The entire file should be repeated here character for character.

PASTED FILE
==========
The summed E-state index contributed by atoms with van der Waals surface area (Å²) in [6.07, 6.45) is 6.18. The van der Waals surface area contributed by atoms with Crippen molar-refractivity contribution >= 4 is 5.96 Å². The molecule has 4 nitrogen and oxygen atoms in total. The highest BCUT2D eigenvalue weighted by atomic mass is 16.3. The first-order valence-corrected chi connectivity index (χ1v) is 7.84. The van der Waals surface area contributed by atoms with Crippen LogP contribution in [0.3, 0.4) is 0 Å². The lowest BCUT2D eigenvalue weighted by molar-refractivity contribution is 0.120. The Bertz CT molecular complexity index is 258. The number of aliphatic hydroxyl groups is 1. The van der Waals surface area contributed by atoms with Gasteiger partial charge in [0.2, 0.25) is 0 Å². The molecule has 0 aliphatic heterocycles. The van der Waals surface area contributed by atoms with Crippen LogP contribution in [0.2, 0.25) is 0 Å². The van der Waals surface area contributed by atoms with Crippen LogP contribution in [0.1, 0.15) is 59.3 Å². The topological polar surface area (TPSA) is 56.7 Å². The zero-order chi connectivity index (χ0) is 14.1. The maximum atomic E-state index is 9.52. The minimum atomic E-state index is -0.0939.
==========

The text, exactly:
The summed E-state index contributed by atoms with van der Waals surface area (Å²) in [6.07, 6.45) is 6.18. The van der Waals surface area contributed by atoms with Crippen molar-refractivity contribution >= 4 is 5.96 Å². The molecule has 4 nitrogen and oxygen atoms in total. The highest BCUT2D eigenvalue weighted by atomic mass is 16.3. The first-order valence-corrected chi connectivity index (χ1v) is 7.84. The van der Waals surface area contributed by atoms with Crippen LogP contribution in [0.3, 0.4) is 0 Å². The lowest BCUT2D eigenvalue weighted by molar-refractivity contribution is 0.120. The Bertz CT molecular complexity index is 258. The number of aliphatic hydroxyl groups is 1. The van der Waals surface area contributed by atoms with Gasteiger partial charge in [0.2, 0.25) is 0 Å². The molecule has 0 aliphatic heterocycles. The van der Waals surface area contributed by atoms with Crippen LogP contribution in [0.2, 0.25) is 0 Å². The van der Waals surface area contributed by atoms with Crippen LogP contribution in [0.1, 0.15) is 59.3 Å². The topological polar surface area (TPSA) is 56.7 Å². The zero-order chi connectivity index (χ0) is 14.1. The maximum atomic E-state index is 9.52. The minimum atomic E-state index is -0.0939.